There’s a new Cook amongst Newton’s kitchens
Photos by Derek Kouyoumjian
Chef Paul Turano has a knack for creating suburban restaurants that prove the envy of the city’s food-smart set. Ten years ago, he opened Olio in Canton and had food critics rolling down I93 to eat at the funky, tiny restaurant. The local-produce-focused food was superb and, along with the atmosphere, possibly influenced every neighborhood boite in Boston and Brooklyn.
Cook, which Turano opened a month ago in Newton, is more grown up and less wild — and bears greater resemblance to Turano’s Arlington restaurant, Tryst, than the now-defunct Canton treasure. Cook has less personality, but more utility, and certainly livens up the drag of storefronts in which it sits. The simple, modern interior works for sitting with a beer and a warm, soft, house-made pretzel with Meaux mustard, or a pita filled with lentil, walnut and mushroom kofta spiced with sumac.
Turano’s finely tuned menu includes several tried-and-true Tryst dishes, such as the AFC (Arlington Fried Chicken), a Southern style chicken platter with biscuits and gravy. The menu nods to both trend — a big pile of shredded kale and Brussels sprouts tossed with toasted hazelnuts and a tart dressing — and tradition. It acknowledges health (many gluten-free and vegetarian options) and pleasure. The latter takes the forms of a butterscotch and banana tart with a chocolate crumb crust or a glutenfree ice cream sandwich that looks deceptively boring. It’s made with chocolate chip cookies made with brown rice and tapioca flours, for a crisp, light texture. Quite simple, but a road (or recipe) less-traveled nonetheless.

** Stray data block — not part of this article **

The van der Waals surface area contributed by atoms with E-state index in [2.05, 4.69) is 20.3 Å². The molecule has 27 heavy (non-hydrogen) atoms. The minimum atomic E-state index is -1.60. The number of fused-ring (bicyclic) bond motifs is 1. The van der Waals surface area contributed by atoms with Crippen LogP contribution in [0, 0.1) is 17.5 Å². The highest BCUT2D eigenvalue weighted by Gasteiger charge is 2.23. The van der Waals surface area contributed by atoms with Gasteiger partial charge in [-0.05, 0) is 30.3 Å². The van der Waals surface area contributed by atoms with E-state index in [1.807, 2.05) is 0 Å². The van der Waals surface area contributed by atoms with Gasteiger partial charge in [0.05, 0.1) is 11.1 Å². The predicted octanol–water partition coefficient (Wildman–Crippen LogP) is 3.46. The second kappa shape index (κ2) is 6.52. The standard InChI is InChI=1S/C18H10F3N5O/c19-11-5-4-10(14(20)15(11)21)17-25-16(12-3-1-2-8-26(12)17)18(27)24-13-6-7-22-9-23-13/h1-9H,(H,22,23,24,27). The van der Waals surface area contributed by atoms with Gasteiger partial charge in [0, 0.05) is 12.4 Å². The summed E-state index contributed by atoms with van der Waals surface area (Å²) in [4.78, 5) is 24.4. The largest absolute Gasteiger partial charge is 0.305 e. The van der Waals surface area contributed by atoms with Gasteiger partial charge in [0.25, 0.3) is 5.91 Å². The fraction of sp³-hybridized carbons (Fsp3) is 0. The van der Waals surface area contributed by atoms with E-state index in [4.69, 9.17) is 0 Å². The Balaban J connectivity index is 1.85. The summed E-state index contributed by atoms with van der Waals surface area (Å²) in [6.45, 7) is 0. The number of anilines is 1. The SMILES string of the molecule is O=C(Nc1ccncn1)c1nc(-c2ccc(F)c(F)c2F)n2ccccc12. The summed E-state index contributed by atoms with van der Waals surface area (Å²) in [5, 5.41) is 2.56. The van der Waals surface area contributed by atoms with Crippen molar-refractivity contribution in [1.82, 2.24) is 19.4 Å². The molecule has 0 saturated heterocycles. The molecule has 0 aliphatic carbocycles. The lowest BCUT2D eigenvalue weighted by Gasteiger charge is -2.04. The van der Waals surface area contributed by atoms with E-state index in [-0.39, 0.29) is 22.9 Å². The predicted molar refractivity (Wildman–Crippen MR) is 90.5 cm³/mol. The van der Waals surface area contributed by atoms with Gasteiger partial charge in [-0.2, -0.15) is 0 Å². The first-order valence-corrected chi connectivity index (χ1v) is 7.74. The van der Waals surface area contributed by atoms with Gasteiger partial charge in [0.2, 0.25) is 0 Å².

If you go
825 Washington St., Newton